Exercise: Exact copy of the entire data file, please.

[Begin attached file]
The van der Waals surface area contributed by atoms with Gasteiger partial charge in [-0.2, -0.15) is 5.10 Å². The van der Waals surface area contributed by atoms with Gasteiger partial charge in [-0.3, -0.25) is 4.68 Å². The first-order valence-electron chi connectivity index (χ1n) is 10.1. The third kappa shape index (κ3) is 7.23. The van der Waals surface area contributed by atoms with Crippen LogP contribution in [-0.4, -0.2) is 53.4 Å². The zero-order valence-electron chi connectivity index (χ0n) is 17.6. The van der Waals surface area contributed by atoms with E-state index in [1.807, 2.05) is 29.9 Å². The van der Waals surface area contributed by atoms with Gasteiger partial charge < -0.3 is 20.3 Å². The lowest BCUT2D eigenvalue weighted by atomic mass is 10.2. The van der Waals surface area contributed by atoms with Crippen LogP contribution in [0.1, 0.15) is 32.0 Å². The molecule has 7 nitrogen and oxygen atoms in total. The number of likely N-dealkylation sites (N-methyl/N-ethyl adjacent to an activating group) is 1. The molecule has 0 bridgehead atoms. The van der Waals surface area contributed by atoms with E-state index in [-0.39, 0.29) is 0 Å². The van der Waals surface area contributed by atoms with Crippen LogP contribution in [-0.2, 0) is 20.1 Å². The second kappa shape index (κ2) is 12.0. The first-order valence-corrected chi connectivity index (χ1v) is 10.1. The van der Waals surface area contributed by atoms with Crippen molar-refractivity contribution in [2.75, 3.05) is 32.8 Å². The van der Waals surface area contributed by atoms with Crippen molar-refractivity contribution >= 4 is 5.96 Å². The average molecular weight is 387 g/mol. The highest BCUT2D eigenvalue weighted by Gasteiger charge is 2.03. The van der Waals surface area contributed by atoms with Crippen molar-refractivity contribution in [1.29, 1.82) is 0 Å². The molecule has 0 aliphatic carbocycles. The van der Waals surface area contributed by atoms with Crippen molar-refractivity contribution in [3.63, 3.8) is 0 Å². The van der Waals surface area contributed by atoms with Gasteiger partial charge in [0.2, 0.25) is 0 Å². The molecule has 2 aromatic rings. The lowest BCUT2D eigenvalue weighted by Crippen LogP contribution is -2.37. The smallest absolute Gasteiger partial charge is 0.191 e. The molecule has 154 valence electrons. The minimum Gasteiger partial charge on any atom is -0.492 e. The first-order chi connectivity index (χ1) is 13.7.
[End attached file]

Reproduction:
The van der Waals surface area contributed by atoms with Gasteiger partial charge in [-0.2, -0.15) is 5.10 Å². The van der Waals surface area contributed by atoms with Gasteiger partial charge in [-0.3, -0.25) is 4.68 Å². The first-order valence-electron chi connectivity index (χ1n) is 10.1. The third kappa shape index (κ3) is 7.23. The van der Waals surface area contributed by atoms with Crippen LogP contribution in [-0.4, -0.2) is 53.4 Å². The zero-order valence-electron chi connectivity index (χ0n) is 17.6. The van der Waals surface area contributed by atoms with E-state index in [1.807, 2.05) is 29.9 Å². The van der Waals surface area contributed by atoms with Gasteiger partial charge < -0.3 is 20.3 Å². The lowest BCUT2D eigenvalue weighted by atomic mass is 10.2. The van der Waals surface area contributed by atoms with Crippen LogP contribution in [0.1, 0.15) is 32.0 Å². The molecule has 7 nitrogen and oxygen atoms in total. The number of likely N-dealkylation sites (N-methyl/N-ethyl adjacent to an activating group) is 1. The molecule has 0 bridgehead atoms. The van der Waals surface area contributed by atoms with E-state index in [-0.39, 0.29) is 0 Å². The van der Waals surface area contributed by atoms with Crippen LogP contribution in [-0.2, 0) is 20.1 Å². The second kappa shape index (κ2) is 12.0. The first-order valence-corrected chi connectivity index (χ1v) is 10.1. The van der Waals surface area contributed by atoms with Crippen molar-refractivity contribution in [2.75, 3.05) is 32.8 Å². The van der Waals surface area contributed by atoms with Crippen molar-refractivity contribution >= 4 is 5.96 Å². The average molecular weight is 387 g/mol. The highest BCUT2D eigenvalue weighted by Gasteiger charge is 2.03. The van der Waals surface area contributed by atoms with Crippen molar-refractivity contribution in [1.29, 1.82) is 0 Å². The molecule has 0 aliphatic carbocycles. The van der Waals surface area contributed by atoms with Crippen molar-refractivity contribution in [3.63, 3.8) is 0 Å². The van der Waals surface area contributed by atoms with Gasteiger partial charge in [0.2, 0.25) is 0 Å². The molecule has 2 aromatic rings. The lowest BCUT2D eigenvalue weighted by Crippen LogP contribution is -2.37. The smallest absolute Gasteiger partial charge is 0.191 e. The molecule has 154 valence electrons. The minimum Gasteiger partial charge on any atom is -0.492 e. The first-order chi connectivity index (χ1) is 13.7.